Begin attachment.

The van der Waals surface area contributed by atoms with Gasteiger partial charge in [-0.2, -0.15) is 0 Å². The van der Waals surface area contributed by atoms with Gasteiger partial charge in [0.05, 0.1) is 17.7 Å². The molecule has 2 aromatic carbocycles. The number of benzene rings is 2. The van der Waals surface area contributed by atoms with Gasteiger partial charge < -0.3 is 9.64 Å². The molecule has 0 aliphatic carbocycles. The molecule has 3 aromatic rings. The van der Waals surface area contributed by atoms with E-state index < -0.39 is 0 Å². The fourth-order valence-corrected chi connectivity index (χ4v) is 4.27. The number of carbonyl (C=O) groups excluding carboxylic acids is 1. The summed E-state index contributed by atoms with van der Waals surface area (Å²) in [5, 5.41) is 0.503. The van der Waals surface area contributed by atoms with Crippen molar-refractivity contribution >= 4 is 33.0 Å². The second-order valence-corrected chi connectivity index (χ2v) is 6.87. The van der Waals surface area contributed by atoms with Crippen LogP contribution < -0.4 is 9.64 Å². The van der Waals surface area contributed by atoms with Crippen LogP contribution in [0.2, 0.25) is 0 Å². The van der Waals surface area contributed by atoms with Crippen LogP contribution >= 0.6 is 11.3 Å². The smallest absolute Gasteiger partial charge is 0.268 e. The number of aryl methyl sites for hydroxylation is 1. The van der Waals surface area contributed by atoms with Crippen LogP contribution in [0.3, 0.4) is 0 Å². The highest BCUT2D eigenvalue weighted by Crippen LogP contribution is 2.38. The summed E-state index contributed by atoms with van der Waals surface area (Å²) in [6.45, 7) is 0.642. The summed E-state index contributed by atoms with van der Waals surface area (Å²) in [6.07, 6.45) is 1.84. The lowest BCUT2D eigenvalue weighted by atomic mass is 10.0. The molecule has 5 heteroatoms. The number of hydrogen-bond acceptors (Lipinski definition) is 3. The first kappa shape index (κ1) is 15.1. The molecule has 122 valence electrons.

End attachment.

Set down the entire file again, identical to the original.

The van der Waals surface area contributed by atoms with Gasteiger partial charge in [-0.2, -0.15) is 0 Å². The van der Waals surface area contributed by atoms with Gasteiger partial charge in [0.05, 0.1) is 17.7 Å². The molecule has 2 aromatic carbocycles. The number of benzene rings is 2. The van der Waals surface area contributed by atoms with Gasteiger partial charge < -0.3 is 9.64 Å². The molecule has 0 aliphatic carbocycles. The molecule has 3 aromatic rings. The van der Waals surface area contributed by atoms with E-state index < -0.39 is 0 Å². The fourth-order valence-corrected chi connectivity index (χ4v) is 4.27. The number of carbonyl (C=O) groups excluding carboxylic acids is 1. The summed E-state index contributed by atoms with van der Waals surface area (Å²) in [5, 5.41) is 0.503. The van der Waals surface area contributed by atoms with Crippen molar-refractivity contribution >= 4 is 33.0 Å². The second-order valence-corrected chi connectivity index (χ2v) is 6.87. The van der Waals surface area contributed by atoms with Crippen LogP contribution < -0.4 is 9.64 Å². The van der Waals surface area contributed by atoms with Crippen LogP contribution in [0.2, 0.25) is 0 Å². The van der Waals surface area contributed by atoms with Crippen LogP contribution >= 0.6 is 11.3 Å². The smallest absolute Gasteiger partial charge is 0.268 e. The number of aryl methyl sites for hydroxylation is 1. The van der Waals surface area contributed by atoms with Crippen LogP contribution in [0.3, 0.4) is 0 Å². The highest BCUT2D eigenvalue weighted by Crippen LogP contribution is 2.38. The summed E-state index contributed by atoms with van der Waals surface area (Å²) in [6.45, 7) is 0.642. The summed E-state index contributed by atoms with van der Waals surface area (Å²) in [6.07, 6.45) is 1.84. The lowest BCUT2D eigenvalue weighted by atomic mass is 10.0. The molecule has 5 heteroatoms. The number of hydrogen-bond acceptors (Lipinski definition) is 3. The first kappa shape index (κ1) is 15.1. The molecule has 122 valence electrons.